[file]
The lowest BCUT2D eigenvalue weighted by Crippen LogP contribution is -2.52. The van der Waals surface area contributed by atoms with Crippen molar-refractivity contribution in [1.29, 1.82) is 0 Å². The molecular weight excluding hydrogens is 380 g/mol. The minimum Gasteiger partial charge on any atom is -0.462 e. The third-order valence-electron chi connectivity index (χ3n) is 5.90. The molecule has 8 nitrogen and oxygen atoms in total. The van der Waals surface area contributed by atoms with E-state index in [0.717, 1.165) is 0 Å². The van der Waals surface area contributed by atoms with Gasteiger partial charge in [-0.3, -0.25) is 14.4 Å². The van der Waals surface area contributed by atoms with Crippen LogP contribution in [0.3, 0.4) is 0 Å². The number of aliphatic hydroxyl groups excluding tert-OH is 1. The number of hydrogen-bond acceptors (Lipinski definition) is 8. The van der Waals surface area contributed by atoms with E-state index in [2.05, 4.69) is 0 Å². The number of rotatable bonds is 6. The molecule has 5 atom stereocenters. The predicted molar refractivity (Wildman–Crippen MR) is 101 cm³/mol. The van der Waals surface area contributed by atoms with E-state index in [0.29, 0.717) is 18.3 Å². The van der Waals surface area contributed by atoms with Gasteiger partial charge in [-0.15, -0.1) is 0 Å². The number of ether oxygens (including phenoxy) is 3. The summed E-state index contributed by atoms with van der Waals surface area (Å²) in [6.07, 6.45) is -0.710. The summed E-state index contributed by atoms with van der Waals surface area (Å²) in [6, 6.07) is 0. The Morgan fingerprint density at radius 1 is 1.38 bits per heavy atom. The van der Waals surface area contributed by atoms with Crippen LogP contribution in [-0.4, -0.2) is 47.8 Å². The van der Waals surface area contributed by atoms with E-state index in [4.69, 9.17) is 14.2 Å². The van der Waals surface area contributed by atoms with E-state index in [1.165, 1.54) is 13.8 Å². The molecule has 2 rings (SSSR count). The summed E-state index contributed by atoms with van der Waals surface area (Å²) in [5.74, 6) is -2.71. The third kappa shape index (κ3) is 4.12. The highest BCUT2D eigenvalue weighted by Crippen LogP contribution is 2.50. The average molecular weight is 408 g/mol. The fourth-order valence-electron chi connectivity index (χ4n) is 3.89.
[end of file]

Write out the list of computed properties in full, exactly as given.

The lowest BCUT2D eigenvalue weighted by Crippen LogP contribution is -2.52. The van der Waals surface area contributed by atoms with Crippen molar-refractivity contribution in [1.29, 1.82) is 0 Å². The molecular weight excluding hydrogens is 380 g/mol. The minimum Gasteiger partial charge on any atom is -0.462 e. The third-order valence-electron chi connectivity index (χ3n) is 5.90. The molecule has 8 nitrogen and oxygen atoms in total. The van der Waals surface area contributed by atoms with E-state index in [0.717, 1.165) is 0 Å². The van der Waals surface area contributed by atoms with Gasteiger partial charge in [-0.3, -0.25) is 14.4 Å². The van der Waals surface area contributed by atoms with Crippen LogP contribution in [0.3, 0.4) is 0 Å². The number of aliphatic hydroxyl groups excluding tert-OH is 1. The number of hydrogen-bond acceptors (Lipinski definition) is 8. The van der Waals surface area contributed by atoms with E-state index in [2.05, 4.69) is 0 Å². The number of rotatable bonds is 6. The molecule has 5 atom stereocenters. The predicted molar refractivity (Wildman–Crippen MR) is 101 cm³/mol. The van der Waals surface area contributed by atoms with E-state index in [0.29, 0.717) is 18.3 Å². The van der Waals surface area contributed by atoms with Gasteiger partial charge in [-0.15, -0.1) is 0 Å². The number of ether oxygens (including phenoxy) is 3. The summed E-state index contributed by atoms with van der Waals surface area (Å²) in [6.07, 6.45) is -0.710. The summed E-state index contributed by atoms with van der Waals surface area (Å²) in [6, 6.07) is 0. The Morgan fingerprint density at radius 1 is 1.38 bits per heavy atom. The van der Waals surface area contributed by atoms with Crippen LogP contribution in [-0.4, -0.2) is 47.8 Å². The van der Waals surface area contributed by atoms with E-state index in [4.69, 9.17) is 14.2 Å². The van der Waals surface area contributed by atoms with E-state index in [1.165, 1.54) is 13.8 Å². The molecule has 2 rings (SSSR count). The summed E-state index contributed by atoms with van der Waals surface area (Å²) in [5.74, 6) is -2.71. The third kappa shape index (κ3) is 4.12. The highest BCUT2D eigenvalue weighted by Crippen LogP contribution is 2.50. The average molecular weight is 408 g/mol. The fourth-order valence-electron chi connectivity index (χ4n) is 3.89.